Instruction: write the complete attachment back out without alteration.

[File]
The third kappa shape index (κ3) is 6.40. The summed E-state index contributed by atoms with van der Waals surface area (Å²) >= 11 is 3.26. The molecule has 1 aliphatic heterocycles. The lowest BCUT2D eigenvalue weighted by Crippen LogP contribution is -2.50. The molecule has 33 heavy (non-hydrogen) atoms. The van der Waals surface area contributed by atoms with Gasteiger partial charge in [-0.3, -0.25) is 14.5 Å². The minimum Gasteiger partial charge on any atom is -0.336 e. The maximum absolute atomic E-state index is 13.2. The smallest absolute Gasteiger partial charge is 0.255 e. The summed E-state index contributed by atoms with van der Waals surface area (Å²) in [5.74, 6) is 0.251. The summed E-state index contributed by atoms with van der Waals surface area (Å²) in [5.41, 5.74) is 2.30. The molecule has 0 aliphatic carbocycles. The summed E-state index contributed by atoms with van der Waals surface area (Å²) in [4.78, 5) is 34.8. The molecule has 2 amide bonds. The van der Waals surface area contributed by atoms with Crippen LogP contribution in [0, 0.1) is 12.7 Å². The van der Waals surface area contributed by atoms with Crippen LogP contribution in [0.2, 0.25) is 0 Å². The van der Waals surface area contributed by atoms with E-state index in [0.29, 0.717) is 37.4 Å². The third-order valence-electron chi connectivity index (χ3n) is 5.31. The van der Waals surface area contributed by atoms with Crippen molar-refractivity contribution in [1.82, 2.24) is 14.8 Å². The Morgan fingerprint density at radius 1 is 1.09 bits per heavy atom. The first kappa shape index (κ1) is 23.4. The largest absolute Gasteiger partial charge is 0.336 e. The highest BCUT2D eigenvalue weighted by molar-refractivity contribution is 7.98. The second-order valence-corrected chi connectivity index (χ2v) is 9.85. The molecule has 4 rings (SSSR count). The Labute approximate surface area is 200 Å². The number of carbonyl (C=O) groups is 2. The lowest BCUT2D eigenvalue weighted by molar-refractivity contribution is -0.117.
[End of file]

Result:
The third kappa shape index (κ3) is 6.40. The summed E-state index contributed by atoms with van der Waals surface area (Å²) >= 11 is 3.26. The molecule has 1 aliphatic heterocycles. The lowest BCUT2D eigenvalue weighted by Crippen LogP contribution is -2.50. The molecule has 33 heavy (non-hydrogen) atoms. The van der Waals surface area contributed by atoms with Gasteiger partial charge in [-0.3, -0.25) is 14.5 Å². The minimum Gasteiger partial charge on any atom is -0.336 e. The maximum absolute atomic E-state index is 13.2. The smallest absolute Gasteiger partial charge is 0.255 e. The summed E-state index contributed by atoms with van der Waals surface area (Å²) in [5.74, 6) is 0.251. The summed E-state index contributed by atoms with van der Waals surface area (Å²) in [5.41, 5.74) is 2.30. The molecule has 0 aliphatic carbocycles. The summed E-state index contributed by atoms with van der Waals surface area (Å²) in [4.78, 5) is 34.8. The molecule has 2 amide bonds. The van der Waals surface area contributed by atoms with Crippen LogP contribution in [0, 0.1) is 12.7 Å². The van der Waals surface area contributed by atoms with Crippen LogP contribution in [0.2, 0.25) is 0 Å². The van der Waals surface area contributed by atoms with E-state index in [0.29, 0.717) is 37.4 Å². The third-order valence-electron chi connectivity index (χ3n) is 5.31. The van der Waals surface area contributed by atoms with Crippen molar-refractivity contribution in [1.82, 2.24) is 14.8 Å². The Morgan fingerprint density at radius 1 is 1.09 bits per heavy atom. The first kappa shape index (κ1) is 23.4. The largest absolute Gasteiger partial charge is 0.336 e. The highest BCUT2D eigenvalue weighted by molar-refractivity contribution is 7.98. The second-order valence-corrected chi connectivity index (χ2v) is 9.85. The molecule has 4 rings (SSSR count). The Labute approximate surface area is 200 Å². The number of carbonyl (C=O) groups is 2. The lowest BCUT2D eigenvalue weighted by molar-refractivity contribution is -0.117.